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Randomized Algorithms for Optimizing Large Join Queries
Yannis E. Ioannidis and Younkyung Cha Kang
Two randomized algorithms (iterative improvement and simulated annealing),
as well as a hybrid, are presented, analyzed, and measured; the hybrid
scheme seems to win.
- State space: each state in query optimization corresponds
to an access plan (strategy) of the query to be optimized. Here,
plans are join processing trees, where leaves are base relations,
internal nodes are join operators, and edges indicate the flow of
- Neighbours: neighbours of a state are determined by a set
of transformation rules. Applying a rule usually changes the
cost of the tree only in a local spot of the tree, so recomputing
costs is cheap.
- the join method choice (hash, nested loops, sort-merge)
can be changed
- the join can be commuted: a join b -> b join a
- associativity can be applied: (a join b) join c -> a
join (b join c)
- a left join exchange: (a join b) join c -> (a join c)
-> join b
- a right join exchange: a join (b join c) -> b join (a
- Iterative Improvement (II):
- pick a random state
- while not at a local minima,
- pick a random neighbour to the current state
- if the neighbour has a lower cost, move there
- repeat until a stopping condition is achieved (a timeout
- Simulated annealing (SA): (frozen is defined as temp 0)
- while not frozen,
- while not equilibrium,
- pick random neighbour
- if neighbour is lower cost, go
- if not, go there anyway with a
probability directly related to
temperature and inversely related
- reduce temperature
- stop when frozen
- Hybrid - Two phase optimization (2PO):
- Run II for some period of time to find a number of
- take the best local optima, and use it as the starting
state of SA, but run SA with a low starting temperature
so it doesn't jump around too much
- experiments run with random queries (start and tree
queries, ranging between 5 and 100 joins). Three
different relation catalogs of varying relation
cardinalities, unique values, and selectivities were
- in nearly all cases, 2PO beats SA, and SA beats II.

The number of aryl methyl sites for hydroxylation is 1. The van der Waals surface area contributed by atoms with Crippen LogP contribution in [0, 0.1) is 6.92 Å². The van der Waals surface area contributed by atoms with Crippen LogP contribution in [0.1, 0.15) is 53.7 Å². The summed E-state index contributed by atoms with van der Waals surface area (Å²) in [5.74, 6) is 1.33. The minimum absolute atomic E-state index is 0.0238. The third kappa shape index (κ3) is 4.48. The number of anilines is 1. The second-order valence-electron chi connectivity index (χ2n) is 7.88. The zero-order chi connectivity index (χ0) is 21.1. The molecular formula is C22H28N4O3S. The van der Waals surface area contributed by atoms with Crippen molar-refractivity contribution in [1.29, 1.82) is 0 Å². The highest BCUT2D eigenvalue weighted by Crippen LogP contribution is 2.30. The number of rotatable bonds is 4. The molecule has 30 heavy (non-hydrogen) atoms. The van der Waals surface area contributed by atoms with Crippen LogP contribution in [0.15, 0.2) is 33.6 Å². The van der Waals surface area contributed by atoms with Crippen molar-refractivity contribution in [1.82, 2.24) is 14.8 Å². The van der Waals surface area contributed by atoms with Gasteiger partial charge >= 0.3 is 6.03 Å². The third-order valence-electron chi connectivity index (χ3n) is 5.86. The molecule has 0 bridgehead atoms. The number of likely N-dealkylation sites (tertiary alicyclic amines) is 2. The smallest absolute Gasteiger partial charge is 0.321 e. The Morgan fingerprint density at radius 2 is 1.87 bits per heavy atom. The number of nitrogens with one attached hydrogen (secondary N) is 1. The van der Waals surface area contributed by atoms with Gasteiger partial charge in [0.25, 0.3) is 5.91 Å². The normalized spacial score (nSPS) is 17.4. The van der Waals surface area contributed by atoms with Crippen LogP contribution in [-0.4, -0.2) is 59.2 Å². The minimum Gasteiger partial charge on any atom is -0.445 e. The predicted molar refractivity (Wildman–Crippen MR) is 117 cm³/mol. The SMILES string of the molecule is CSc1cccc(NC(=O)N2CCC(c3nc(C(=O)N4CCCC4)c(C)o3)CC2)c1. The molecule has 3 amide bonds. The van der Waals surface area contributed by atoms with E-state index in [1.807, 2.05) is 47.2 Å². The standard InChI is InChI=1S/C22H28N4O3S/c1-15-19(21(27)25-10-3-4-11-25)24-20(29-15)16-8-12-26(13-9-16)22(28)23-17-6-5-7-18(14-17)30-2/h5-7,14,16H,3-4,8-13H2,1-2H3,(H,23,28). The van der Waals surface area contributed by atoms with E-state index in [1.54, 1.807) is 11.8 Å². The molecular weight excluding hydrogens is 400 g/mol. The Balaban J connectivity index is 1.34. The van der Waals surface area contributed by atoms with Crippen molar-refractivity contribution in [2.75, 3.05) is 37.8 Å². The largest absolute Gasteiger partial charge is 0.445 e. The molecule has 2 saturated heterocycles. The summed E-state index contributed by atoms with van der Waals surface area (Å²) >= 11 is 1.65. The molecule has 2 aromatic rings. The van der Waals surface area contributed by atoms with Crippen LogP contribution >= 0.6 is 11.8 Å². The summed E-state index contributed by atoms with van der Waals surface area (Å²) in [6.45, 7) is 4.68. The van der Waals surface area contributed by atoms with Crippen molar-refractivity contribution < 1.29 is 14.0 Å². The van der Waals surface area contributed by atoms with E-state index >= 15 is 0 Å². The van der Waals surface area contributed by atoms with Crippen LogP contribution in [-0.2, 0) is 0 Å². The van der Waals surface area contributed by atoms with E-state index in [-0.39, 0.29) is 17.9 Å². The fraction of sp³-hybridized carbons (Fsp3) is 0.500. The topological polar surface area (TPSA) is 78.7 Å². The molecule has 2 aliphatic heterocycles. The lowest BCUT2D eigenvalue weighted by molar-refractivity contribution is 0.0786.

Although II initially decreases in cost quite quickly,
it does not converge to the lowest global cost very
quickly at all. SA eventually does converge to lowest
global cost, but takes a while to get there. 2PO is
best of both worlds.
- State space analysis:
- Some (rather cheesy) experiments were done to try and
quantify the shape of the very large dimensional state
- Their conclusion was that state space should be
visualized as a cup, in which the floor of the cup has
many local minima close to each other.
Randomized algorithms work well for query optimization; they produce query
plans that are competitive in quality with exhaustive search, but at faster
- The assumptions made for the cost functions seem highly
unlifelike: no pipelining of joins, minimal buffering, no
- Scant support for the claim that the execution time savings of
using r-local minima outweigh the potential misses of
true local minima.
- The state space analysis was just totally unbelievable. They
leap to conclusions about a potentially very hairy topology with
nearly no data at all.
- Are these the only randomized algorithms that are applicable?
What others should be explored?
- The workloads they ran the optimizations against were generated
with healthy doses of randomness, leading me to suspect that they
had little to do with the real world. How do these algorithms
perform with real-world workloads?
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